Warm weather

T-shirts Shorts
Long-sleeved shirt Hoodie
Flip flops Sneakers
Bathing suit

Cold weather

Winter coat Fleece jacket
Wool hat Gloves
Thermal leggings Thermal undershirt
Thick sweatshirt Buffer
Scarf Hiking boots

Cold weather

Winter coat Fleece jacket
Wool hat Gloves
Thick sweatshirt Scarf
Winter boots

Cooking

Camping

Glamping

Canned food

Canned food is the traditional campsite meal. Anyone who went camping at least a few times before definitely knows how soothing sharing a can of beans over the campfire can be. Nevertheless, eating only this type of food for a few days straight isn’t only boring but also unhealthy. Thus, it’s important to have options.

Gourmet recipes

Gourmet recipes are synonymous with glamping cooking. Forget about canned food and preparing your dinner in the fire pit. When you’re enjoying a glamorous glamping experience, the food will live up to the standards of the accommodation.

Preparing food

Preparing food by the fire or in the fire pit is a popular option while camping. Did you know that you can use the fire to roast more than just s’mores? Potatoes, carrots, parsnips, onions, garlic, and various cuts of meat are delicious if seasoned properly, wrapped in aluminum foil, and thrown in the flames for an hour or so.

Private chef

Some sites offer a private chef on the premises that prepares decadent menus for guests. Therefore, depending on the type of holiday you want, you might not even have to do the cooking on your own.

Portable stoves

Portable stoves offer campers more variety as far as recipes are concerned. Such a device gives you the possibility to prepare a wide assortment of dishes, from scrambled eggs and pancakes in the morning to soups, pasta, and even hearty stews come dinnertime.

Kitchen facilities

Access to integrated kitchen facilities is a given when glamping. Some accommodations offer a private kitchen areas, while others grant tourists access to a shared facility with all the necessary amenities.

Cooler

Bringing a cooler will ensure that all the ingredients for your meals stay fresh for as long as possible. In this way, you will be able to experiment with various camping recipes without worrying that the perishable goods you need don’t have much shelf life left in them.

Refrigerators

Rooms come with refrigerators, which means that you can safely store your ingredients and snacks for a number of days. Plus, you will never have to drink a can of lukewarm beer during your vacation.

Utensils

Packing the necessary utensils for cooking, eating, and storing food is your responsibility while camping. This is a given when you’re off the beaten path, but keep in mind that most campsites do not offer this service either.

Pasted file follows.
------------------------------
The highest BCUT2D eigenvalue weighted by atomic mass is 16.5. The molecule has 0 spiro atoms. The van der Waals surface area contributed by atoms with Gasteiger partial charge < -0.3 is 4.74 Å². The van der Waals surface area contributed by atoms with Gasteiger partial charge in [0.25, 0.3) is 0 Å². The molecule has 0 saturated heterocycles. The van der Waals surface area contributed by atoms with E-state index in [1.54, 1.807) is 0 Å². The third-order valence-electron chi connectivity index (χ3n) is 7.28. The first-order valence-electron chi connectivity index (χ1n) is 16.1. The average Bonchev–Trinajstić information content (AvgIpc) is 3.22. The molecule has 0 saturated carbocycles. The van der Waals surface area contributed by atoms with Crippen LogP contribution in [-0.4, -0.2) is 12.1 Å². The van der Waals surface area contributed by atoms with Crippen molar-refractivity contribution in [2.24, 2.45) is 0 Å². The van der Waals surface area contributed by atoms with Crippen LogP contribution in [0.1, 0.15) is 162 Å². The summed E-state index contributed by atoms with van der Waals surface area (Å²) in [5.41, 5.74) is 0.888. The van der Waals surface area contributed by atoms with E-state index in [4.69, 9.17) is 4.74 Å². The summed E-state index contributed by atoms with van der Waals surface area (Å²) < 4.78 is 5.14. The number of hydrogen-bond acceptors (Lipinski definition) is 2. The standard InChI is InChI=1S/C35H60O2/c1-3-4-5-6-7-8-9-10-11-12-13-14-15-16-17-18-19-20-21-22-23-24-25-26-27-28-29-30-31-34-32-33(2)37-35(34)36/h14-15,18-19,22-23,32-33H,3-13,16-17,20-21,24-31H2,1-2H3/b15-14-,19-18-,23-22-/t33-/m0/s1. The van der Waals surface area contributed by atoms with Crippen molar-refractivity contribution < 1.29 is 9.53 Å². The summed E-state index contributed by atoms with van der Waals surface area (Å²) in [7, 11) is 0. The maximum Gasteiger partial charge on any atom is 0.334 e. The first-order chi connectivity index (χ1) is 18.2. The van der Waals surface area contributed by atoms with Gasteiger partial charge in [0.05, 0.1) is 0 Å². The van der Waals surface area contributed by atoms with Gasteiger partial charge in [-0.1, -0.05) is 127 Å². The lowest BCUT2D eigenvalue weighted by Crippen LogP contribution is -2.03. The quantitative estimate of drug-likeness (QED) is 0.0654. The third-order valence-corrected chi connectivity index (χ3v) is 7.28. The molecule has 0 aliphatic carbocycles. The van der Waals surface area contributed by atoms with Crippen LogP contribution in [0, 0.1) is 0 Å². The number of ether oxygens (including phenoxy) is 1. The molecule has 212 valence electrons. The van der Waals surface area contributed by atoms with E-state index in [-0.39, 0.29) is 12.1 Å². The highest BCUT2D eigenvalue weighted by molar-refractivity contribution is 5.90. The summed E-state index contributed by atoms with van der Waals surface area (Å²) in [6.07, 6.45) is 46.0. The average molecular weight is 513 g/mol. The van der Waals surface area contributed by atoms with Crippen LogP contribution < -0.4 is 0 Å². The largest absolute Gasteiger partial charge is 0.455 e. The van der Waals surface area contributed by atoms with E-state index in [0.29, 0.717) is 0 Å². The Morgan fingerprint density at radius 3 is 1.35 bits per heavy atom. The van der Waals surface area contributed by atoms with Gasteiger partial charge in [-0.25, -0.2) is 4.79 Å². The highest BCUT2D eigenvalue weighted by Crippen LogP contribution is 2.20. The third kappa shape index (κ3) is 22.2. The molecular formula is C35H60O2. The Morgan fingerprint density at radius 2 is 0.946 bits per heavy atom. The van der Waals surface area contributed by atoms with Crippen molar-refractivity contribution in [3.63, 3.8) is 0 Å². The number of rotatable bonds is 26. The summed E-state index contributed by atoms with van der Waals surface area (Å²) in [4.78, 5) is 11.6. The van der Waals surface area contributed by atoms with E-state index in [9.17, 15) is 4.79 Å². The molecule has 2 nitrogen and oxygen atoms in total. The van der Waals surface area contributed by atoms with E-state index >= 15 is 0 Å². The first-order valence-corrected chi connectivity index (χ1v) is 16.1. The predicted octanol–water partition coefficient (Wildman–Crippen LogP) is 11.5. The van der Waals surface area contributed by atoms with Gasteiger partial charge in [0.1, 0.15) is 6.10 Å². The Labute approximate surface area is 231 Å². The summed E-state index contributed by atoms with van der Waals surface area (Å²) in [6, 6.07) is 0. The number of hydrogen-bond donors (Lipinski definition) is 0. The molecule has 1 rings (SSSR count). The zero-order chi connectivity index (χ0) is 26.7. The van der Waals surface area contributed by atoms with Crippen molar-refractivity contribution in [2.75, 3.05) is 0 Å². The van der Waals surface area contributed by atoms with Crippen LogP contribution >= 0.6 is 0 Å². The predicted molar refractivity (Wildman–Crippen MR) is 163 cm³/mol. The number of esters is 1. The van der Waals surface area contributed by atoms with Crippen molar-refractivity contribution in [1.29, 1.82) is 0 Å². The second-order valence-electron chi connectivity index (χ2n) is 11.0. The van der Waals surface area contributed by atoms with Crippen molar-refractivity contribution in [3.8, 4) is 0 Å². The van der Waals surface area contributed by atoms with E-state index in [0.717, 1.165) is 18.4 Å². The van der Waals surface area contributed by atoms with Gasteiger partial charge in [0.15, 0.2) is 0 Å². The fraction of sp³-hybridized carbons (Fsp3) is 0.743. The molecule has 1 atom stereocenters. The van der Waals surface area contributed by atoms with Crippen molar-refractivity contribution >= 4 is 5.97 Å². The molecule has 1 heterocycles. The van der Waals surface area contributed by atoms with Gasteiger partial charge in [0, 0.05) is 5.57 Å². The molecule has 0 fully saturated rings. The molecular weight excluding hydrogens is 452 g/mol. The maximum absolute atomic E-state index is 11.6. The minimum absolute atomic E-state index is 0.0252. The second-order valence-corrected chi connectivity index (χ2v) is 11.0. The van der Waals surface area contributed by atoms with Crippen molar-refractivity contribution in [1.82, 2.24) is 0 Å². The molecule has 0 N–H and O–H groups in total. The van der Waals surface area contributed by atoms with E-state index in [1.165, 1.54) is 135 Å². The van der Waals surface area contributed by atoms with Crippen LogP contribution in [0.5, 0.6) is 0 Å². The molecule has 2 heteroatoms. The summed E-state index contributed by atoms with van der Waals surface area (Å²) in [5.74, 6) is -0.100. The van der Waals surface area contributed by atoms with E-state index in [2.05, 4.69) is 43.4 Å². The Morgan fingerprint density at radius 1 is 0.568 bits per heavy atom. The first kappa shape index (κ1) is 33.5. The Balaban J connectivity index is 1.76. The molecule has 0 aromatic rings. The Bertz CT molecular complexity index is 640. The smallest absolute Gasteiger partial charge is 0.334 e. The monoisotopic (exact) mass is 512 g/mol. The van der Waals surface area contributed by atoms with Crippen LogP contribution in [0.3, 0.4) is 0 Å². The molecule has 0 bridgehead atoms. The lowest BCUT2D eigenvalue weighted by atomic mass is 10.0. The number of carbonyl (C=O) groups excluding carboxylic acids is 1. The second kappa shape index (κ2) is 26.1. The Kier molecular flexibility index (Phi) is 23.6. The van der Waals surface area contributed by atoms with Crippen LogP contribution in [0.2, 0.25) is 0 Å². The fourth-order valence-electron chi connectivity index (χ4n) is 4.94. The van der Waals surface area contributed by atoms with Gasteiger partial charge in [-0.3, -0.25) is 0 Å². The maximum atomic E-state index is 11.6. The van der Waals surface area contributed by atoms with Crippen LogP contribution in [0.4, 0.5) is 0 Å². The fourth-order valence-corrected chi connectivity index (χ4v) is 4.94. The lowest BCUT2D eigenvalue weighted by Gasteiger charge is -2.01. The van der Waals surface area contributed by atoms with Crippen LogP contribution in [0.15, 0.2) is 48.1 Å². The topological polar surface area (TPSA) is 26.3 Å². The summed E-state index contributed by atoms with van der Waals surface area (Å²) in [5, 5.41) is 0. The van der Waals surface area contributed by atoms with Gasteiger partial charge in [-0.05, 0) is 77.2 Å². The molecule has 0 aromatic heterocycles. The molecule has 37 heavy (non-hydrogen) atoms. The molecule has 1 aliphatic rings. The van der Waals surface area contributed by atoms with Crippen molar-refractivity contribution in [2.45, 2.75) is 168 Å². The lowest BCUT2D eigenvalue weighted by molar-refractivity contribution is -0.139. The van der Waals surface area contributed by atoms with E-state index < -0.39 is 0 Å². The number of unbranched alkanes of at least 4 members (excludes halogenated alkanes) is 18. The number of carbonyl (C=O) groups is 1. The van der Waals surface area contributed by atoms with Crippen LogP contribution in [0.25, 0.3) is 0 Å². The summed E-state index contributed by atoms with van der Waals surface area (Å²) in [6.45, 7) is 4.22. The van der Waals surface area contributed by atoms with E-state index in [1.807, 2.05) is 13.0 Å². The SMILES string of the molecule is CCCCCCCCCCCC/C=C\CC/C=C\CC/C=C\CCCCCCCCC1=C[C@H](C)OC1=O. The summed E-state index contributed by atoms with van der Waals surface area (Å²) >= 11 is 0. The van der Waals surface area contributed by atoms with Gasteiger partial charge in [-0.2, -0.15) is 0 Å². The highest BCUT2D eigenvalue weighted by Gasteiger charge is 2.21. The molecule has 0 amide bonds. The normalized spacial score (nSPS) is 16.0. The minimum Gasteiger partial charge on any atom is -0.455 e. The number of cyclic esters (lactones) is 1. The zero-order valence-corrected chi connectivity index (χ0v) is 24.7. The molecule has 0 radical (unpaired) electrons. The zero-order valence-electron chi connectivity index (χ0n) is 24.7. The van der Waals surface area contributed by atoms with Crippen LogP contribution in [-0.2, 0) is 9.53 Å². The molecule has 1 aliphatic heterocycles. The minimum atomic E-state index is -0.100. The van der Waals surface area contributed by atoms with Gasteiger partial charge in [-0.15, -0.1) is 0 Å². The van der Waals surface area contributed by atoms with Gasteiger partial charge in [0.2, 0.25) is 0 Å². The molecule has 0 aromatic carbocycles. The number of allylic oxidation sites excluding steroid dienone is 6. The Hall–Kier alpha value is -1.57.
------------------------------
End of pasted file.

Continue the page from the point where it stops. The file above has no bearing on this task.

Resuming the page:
Kitchen

Utensils are available in glamping kitchens as well. Therefore, don’t worry about bringing plates, bowls, cookware, or cutlery with you. Everything that you need to properly enjoy a meal will be waiting for on site.

Equipment

Download your FREE PDF camping packing checklist now! Make sure you’re prepared during your next adventure!

Camping

There are no convenience stores or pharmacies in the wilderness. Therefore, you will have to pack everything you need to stay clean, safe, and entertained out there beforehand. Below you will find my checklist of must-pack items.

Glamping

Glamping accommodations are also located in remote areas, which means that you will have to pack your equipment carefully. While you won’t need as much gear to be comfortable, you can also pack additional toiletries and gadgets to enhance the deluxe aspect of the trip.

Camping Toiletries

Foldable bucket Soap
Sunscreen Fast-drying towel
SPF lip balm Sunscreen
Antiperspirant Toilet paper
Tampons or pads Hand sanitizer
Wet wipes

Glamping Toiletries

Soap or shower gel Shampoo
Conditioner Body lotion
Towels Nail clippers
Tweezers Nail file
Scissors Sunscreen
SPF lip balm Brush or comb
Deodorant Toilet paper
Tampons or pad Wet wipes

Camping Gadgets

Mobile phone Headphones
External battery Music player
Photo camera

Glamping Gadgets

Photo camera Chargers
Solar power charger Music player
Travel speakers Table
Video camera Adapters
External battery Headphones
Laptop

Entertainment

Pack of cards Fishing gear

Entertainment

Board games Pack of cards
Puzzles Bicycle
Football/basketball Frisbee
Books Kite
Fishing gear Tennis/badminton gear
Coloring books

First Aid Kit

Sterile gauze dressings Bandaids
Alcohol-free wipes Paracetamol tablets
Imodium tablets Antihistamine cream and tablets
Safety pins Mosquito repellent
Thermometer Muscle gel
Alcohol/Bethadine Any personal medicine

First Aid Kit

Bandages Bandaids
Antiseptic cream Alcohol-free wipes
Paracetamol tablets Imodium tablets
Antihistamine cream and tablets Safety pins
Disposable sterile gloves Mosquito repellent
Arnica cream Muscle gel
Burn spray Alcohol/Bethadine
Any personal medicine

Heating

Camping

Camping in the winter is an activity reserved for experienced nature lovers with a taste for adventure. Evenings tend to get cold under the open sky. Fortunately, keeping warm is completely possible. In fact, you have more than a few options.

An insulated sleeping bag

Investing in a high-quality insulated sleeping bag is the best way to maintain a comfortable temperature through the night. Some models can hold their own even in the face of subzero weather, which is certainly a plus.

Warm clothes

Packing warm clothes will help you add another barrier between you and the cold outside. Thermal undergarments are great for layering, and they will keep you snug once the sun goes down.

Lots of blankets

Fluffy blankets are always appropriate, especially when it gets chilly outside. Bring a couple along with you on your camping trip and snuggle up with your family or significant other around the campfire.

The campfire

Speaking of the campfire, it’s a great source of warmth in itself. Huddle up around it, eat s’mores, tell ghost stories, and have a great time.

Heat packs

As their name suggests, heat packs are the opposite of ice packs. Filled with hot water, they will keep you warm and toasty if you place them on strategic parts of the body. Plus, they’re great for muscle cramps.

Glamping

Temperature control while glamping is far more approachable. First of all, many accommodations come equipped with central heating and air conditioning units. What is more, if you choose to glamp in a safari tent or something similar, you have enough space to set up your own portable electric heater.